The facility was established to enable UAB researchers to apply non-invasive, molecular imaging technologies in animal models. Imaging is accomplished with a range of imaging modalities, including gamma camera imaging, X-ray CT, microPET/CT, microSPECT/CT, bioluminescence, fluorescence, magnetic resonance (MR) imaging, and ultrasound imaging. It is expected that the successful application of small animal imaging will speed efforts to translate basic research to human clinical trials. In 2009 construction of a Radiation Chemistry Laboratory was initiated. The laboratory will enable production of radioactive compounds on site for various researchers.
The specific aims are the following: (1) To provide state-of-the-art molecular imaging for preclinical studies in small animals, and support transition to human imaging studies; (2) To provide training to Cancer Center members in the applications of molecular imaging in cancer models; (3) To establish methods for image analyses; (4) To maintain the instruments and keep them accurately calibrated; and (5) To develop novel imaging technologies and acquire new instruments. The facility will coordinate existing support mechanisms for imaging at UAB, and significantly expand the imaging effort with clinically relevant imaging that can be translated to humans. Imaging components include structural and metabolic imaging (MRI/MRS, high frequency ultrasonography and microCT), gamma-ray imaging (gamma camera, microSPECT/CT, microPET/CT), and optical imaging (bioluminescence and fluorescence). The facility has undertaken a multimodality imaging approach to provide a molecular understanding of cancer in animal models by integrating measurements of tumor mass (bioluminescence, ultrasound, CT, and MR), tumor specific targeting (SPECT, ultrasound, fluorescence, microPET), vascular parameters (ultrasound, MR), and specific therapy responses (ultrasound, bioluminescence, SPECT, MR, micoPET). Each imaging modality has advantages and their coordinated application is synergistic. The facility meets a critical need in evaluation of new therapies for cancer in animal models, thereby enabling translation of the new therapies to human trials.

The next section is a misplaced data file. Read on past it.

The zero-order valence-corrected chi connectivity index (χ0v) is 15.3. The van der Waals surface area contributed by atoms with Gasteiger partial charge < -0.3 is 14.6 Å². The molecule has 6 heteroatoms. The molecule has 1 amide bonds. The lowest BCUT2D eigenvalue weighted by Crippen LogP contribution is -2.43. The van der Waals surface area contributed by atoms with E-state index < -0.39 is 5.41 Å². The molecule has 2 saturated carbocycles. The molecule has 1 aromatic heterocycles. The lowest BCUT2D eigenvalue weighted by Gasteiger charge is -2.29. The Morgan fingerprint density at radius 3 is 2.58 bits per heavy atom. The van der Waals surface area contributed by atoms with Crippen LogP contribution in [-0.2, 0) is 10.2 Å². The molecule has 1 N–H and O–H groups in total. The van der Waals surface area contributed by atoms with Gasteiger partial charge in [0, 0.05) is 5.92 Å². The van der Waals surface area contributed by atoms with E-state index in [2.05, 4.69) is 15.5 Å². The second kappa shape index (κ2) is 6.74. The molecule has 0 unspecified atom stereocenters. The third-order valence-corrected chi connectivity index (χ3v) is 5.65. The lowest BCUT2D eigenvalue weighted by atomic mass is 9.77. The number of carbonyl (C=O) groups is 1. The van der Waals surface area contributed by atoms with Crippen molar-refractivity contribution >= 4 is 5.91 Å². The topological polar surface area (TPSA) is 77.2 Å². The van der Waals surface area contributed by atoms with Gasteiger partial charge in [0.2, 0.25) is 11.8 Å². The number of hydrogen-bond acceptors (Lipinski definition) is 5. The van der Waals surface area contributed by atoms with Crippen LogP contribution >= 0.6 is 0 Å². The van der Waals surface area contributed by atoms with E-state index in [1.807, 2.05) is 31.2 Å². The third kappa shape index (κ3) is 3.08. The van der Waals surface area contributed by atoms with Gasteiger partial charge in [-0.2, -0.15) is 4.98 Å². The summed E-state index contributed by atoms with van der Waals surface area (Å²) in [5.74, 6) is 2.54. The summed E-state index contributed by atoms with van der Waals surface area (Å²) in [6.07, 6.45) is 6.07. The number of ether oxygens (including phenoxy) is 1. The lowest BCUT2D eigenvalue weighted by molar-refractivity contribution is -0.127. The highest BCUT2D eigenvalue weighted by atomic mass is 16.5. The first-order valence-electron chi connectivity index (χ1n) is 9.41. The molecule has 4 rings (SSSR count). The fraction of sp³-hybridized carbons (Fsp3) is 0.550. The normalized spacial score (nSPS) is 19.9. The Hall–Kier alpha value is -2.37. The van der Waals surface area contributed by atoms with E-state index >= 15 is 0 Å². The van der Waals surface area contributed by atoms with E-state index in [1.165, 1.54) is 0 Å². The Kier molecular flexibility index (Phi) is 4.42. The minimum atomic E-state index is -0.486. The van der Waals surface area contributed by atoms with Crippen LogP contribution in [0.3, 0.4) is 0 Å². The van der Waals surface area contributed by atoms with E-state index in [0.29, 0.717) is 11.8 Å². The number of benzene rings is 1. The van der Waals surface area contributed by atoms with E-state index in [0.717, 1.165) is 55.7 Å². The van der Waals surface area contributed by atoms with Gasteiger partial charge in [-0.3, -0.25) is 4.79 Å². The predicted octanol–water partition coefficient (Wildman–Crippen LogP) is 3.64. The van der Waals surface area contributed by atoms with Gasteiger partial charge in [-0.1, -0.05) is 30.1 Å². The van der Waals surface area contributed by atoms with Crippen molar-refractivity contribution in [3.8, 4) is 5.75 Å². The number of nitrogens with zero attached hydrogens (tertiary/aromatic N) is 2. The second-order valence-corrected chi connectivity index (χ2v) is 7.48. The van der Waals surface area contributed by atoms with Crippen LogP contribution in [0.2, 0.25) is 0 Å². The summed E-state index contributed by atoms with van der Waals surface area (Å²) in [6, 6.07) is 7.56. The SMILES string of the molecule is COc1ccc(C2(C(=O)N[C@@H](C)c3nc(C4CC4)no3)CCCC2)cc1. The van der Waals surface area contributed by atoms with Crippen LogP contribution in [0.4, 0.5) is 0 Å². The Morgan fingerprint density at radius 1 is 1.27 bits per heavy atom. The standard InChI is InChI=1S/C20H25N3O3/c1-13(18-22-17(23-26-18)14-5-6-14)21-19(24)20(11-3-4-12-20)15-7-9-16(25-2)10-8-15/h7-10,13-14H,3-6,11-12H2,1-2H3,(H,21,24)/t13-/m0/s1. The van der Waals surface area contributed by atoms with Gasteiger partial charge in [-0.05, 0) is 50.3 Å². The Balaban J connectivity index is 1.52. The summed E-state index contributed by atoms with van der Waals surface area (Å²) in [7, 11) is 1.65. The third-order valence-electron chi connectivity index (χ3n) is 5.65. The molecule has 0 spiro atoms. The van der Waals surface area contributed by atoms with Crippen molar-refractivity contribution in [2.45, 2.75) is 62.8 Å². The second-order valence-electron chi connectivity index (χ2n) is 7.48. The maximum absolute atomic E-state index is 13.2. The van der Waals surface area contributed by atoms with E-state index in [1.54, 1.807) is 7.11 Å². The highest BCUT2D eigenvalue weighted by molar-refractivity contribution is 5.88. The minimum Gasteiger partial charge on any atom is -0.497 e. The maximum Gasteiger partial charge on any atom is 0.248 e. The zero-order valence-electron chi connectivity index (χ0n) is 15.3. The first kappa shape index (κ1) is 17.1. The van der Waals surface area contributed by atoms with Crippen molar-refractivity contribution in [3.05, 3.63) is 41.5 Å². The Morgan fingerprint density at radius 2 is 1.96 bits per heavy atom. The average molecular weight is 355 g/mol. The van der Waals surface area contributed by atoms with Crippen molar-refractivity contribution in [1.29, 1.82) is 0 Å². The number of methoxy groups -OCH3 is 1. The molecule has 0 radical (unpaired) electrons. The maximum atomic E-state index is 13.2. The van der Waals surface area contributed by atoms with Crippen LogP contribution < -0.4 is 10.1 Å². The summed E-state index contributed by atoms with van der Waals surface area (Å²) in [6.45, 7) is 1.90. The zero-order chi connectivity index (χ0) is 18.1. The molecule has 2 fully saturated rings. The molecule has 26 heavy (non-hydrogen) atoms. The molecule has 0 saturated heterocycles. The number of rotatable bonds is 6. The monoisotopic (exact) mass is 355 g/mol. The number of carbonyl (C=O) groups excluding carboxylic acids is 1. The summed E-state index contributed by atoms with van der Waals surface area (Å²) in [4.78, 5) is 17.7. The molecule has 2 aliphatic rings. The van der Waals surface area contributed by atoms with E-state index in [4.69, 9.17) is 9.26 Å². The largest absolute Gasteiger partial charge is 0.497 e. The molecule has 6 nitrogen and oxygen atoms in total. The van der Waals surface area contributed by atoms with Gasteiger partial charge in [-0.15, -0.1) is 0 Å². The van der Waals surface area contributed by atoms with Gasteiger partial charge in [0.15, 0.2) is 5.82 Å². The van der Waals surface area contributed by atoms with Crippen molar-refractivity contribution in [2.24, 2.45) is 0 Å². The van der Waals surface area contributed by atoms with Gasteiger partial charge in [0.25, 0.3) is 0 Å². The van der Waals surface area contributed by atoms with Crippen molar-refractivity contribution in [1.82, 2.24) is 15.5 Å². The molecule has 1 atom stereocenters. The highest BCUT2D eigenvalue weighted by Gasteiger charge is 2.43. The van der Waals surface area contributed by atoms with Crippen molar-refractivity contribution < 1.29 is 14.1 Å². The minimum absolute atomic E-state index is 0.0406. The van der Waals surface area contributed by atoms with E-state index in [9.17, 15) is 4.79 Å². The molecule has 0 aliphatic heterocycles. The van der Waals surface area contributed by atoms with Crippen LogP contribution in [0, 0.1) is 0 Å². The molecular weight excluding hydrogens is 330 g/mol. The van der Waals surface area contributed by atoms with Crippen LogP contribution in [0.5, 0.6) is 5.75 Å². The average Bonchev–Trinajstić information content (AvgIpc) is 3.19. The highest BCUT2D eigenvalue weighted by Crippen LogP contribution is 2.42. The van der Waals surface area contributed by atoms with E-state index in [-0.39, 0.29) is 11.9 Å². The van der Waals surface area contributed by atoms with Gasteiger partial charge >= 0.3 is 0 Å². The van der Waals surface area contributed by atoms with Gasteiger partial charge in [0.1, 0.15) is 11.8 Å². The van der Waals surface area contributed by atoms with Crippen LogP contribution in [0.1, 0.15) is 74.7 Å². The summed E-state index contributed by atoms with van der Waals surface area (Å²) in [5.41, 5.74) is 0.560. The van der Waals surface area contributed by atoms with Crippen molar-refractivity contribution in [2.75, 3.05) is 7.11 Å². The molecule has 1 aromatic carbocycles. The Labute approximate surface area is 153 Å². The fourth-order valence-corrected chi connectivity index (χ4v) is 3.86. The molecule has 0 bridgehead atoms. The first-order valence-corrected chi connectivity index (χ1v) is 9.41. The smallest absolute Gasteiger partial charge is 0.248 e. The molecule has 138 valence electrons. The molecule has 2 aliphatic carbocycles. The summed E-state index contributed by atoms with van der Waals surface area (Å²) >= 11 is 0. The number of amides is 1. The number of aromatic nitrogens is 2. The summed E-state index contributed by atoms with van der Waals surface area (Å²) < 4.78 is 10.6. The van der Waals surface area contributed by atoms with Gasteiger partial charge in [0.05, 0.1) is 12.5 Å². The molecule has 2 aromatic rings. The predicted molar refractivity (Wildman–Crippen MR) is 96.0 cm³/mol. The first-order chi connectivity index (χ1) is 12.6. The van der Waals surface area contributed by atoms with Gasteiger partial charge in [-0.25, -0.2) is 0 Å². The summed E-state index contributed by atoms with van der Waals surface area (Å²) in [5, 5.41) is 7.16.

|Director||Kurt Zinn, DVM, MS, PhD | firstname.lastname@example.org||205-975-6414|
|Assistant Director||Hyunki Kim, PhD | email@example.com||205-996-4088|
|Co-Investigator||Ken Hoyt, PhD | firstname.lastname@example.org||205-934-3116|